Management and Organizational Studies 3343A/B Chapter 10: T&D Chapter 10 Textbook Notes

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Western University
Management and Organizational Studies
Management and Organizational Studies 3343A/B
Linda Eligh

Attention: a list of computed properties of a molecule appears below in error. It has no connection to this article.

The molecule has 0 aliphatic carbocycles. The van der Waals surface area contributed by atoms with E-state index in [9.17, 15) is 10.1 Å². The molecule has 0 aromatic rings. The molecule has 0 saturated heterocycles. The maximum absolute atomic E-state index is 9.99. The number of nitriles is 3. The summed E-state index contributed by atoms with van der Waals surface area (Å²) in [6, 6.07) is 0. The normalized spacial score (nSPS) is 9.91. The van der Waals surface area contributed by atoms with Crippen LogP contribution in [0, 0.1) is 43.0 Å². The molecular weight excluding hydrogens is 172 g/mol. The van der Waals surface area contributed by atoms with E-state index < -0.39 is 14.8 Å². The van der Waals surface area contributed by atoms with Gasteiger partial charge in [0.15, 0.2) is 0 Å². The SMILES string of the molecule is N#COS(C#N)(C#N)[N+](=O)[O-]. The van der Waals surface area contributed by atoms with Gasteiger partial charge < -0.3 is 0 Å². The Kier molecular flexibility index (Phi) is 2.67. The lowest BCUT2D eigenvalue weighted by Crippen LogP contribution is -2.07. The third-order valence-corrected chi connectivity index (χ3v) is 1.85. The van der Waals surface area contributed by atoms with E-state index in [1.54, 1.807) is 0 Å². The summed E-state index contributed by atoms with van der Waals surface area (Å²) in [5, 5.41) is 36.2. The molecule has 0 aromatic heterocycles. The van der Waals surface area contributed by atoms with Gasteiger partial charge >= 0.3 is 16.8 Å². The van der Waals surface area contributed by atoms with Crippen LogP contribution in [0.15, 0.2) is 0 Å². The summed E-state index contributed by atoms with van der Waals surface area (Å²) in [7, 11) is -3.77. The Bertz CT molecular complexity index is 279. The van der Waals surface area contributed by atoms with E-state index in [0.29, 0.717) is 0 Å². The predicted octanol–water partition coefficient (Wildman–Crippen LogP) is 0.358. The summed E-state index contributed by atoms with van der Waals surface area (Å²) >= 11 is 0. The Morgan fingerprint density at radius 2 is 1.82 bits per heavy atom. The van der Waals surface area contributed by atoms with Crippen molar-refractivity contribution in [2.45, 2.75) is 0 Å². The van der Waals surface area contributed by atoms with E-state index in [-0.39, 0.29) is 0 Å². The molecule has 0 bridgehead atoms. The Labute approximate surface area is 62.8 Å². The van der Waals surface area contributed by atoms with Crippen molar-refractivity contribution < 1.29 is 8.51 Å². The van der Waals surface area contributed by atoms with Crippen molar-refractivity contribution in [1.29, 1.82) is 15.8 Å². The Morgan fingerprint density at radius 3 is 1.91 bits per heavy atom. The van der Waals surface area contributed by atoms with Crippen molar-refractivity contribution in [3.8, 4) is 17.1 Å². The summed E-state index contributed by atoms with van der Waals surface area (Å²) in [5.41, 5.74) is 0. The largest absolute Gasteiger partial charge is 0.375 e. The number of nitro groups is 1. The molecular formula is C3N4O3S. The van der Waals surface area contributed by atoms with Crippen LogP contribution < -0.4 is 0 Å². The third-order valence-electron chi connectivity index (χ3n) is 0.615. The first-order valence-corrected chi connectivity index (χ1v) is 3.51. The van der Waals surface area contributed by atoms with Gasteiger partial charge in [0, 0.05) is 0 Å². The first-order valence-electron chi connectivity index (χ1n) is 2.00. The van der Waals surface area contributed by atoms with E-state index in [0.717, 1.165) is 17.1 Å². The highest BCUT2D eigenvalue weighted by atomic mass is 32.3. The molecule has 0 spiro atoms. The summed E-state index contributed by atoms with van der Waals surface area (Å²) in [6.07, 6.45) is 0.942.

TD Chapter 10 Textbook Notes Transfer of Training Theory multiple intelligence Gardner 8 he identified Verballinguistic; logicalmathematical; interpersonal; intrapersonal; musicalrhythmic; bodilykinesthetic; visualspatial; naturalistic; existentialist Just Google this theory in case its on the exam Everyone possesses all 8 Most people can develop each intelligence to an adequate lvl of competency Intelligences work together in complex ways defined by individual, social, and cultural influences No std set of attributes required to be considered intelligent in a specific area What is transfer of training? Organizations are increasingly concerned about the value added of human program. When it comes to training, they are concerned about the transfer of training. Transfer of training: refers to the generalization of the knowledge and skills acquired in a training program on the job and the maintenance of acquired knowledge and skills over time There are two conditions of transfer of training: 1. Generalization: refers to the use or application off learned material to the job 2. Maintenance: refers to the use or application of learned material on the job over a period of time. Transfer of training occurs when learned material is generalized to the context and maintenance over a period of time on the job. The extent to which a training program transfers to the job can be described as positive, zero, or negative transfer. When transfer is positive, trainees effectively apply new knowledge, skills, and attitudes acquired in training on the job. If transfer is zero, trainees are not using new knowledge and skills on the job. When transfer is negative, training has had a negative effect and trainees are performing worse as a result of a training program. Transfer of training can also be considered in terms of the type of situations in which trainees can apply what was learned in training on the job (extent): For example, near transfer refers to the extent to which trainees can apply what was learned in training to situations that are very similar to those in which they were trained. On the other hand, far transfer refers to the extent to which trainees can apply what was learned in training to novel or different situations from those in which they were trained. Final distinction is horizontal and vertical transfer. Horizontal transfer: involves the transfer of knowledge and skills across different settings or context at the same level (ie. Of the organization). Vertical transfer: refers to transfer from the individual or trainee level upward to the organization level. In other words, it is concerned with the extent to which changes in trainees behaviour and performance transfer to organizational level outcomes. This is an important distinction because transfer to the job (eg: horizontal transfer) might not lead to changes in organizational outcomes (eg: vertical transfer).
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